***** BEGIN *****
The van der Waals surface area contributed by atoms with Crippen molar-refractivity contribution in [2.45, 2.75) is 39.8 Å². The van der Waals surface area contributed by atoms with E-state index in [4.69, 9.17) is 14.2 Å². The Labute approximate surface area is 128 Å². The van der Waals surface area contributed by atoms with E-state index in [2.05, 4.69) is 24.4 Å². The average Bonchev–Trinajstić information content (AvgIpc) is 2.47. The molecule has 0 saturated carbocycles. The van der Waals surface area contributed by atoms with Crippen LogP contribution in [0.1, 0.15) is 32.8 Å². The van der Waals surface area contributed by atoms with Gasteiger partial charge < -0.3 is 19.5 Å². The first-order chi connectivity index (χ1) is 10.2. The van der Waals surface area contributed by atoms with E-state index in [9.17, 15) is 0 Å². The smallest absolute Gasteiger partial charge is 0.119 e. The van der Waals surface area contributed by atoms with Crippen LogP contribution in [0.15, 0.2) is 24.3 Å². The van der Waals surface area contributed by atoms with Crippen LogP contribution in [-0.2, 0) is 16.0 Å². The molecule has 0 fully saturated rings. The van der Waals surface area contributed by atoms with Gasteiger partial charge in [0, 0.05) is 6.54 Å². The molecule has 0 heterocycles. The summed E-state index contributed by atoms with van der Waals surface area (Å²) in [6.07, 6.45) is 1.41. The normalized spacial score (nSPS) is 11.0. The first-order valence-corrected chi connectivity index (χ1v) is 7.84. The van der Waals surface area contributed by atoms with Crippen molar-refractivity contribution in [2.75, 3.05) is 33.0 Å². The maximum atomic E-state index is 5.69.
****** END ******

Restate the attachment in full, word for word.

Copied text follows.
The van der Waals surface area contributed by atoms with Crippen molar-refractivity contribution in [2.45, 2.75) is 39.8 Å². The van der Waals surface area contributed by atoms with E-state index in [4.69, 9.17) is 14.2 Å². The Labute approximate surface area is 128 Å². The van der Waals surface area contributed by atoms with E-state index in [2.05, 4.69) is 24.4 Å². The average Bonchev–Trinajstić information content (AvgIpc) is 2.47. The molecule has 0 saturated carbocycles. The van der Waals surface area contributed by atoms with Crippen LogP contribution in [0.1, 0.15) is 32.8 Å². The van der Waals surface area contributed by atoms with Gasteiger partial charge < -0.3 is 19.5 Å². The first-order chi connectivity index (χ1) is 10.2. The van der Waals surface area contributed by atoms with E-state index in [9.17, 15) is 0 Å². The smallest absolute Gasteiger partial charge is 0.119 e. The van der Waals surface area contributed by atoms with Crippen LogP contribution in [0.15, 0.2) is 24.3 Å². The van der Waals surface area contributed by atoms with Crippen LogP contribution in [-0.2, 0) is 16.0 Å². The molecule has 0 fully saturated rings. The van der Waals surface area contributed by atoms with Gasteiger partial charge in [0, 0.05) is 6.54 Å². The molecule has 0 heterocycles. The summed E-state index contributed by atoms with van der Waals surface area (Å²) in [6.07, 6.45) is 1.41. The normalized spacial score (nSPS) is 11.0. The first-order valence-corrected chi connectivity index (χ1v) is 7.84. The van der Waals surface area contributed by atoms with Crippen molar-refractivity contribution in [2.75, 3.05) is 33.0 Å². The maximum atomic E-state index is 5.69.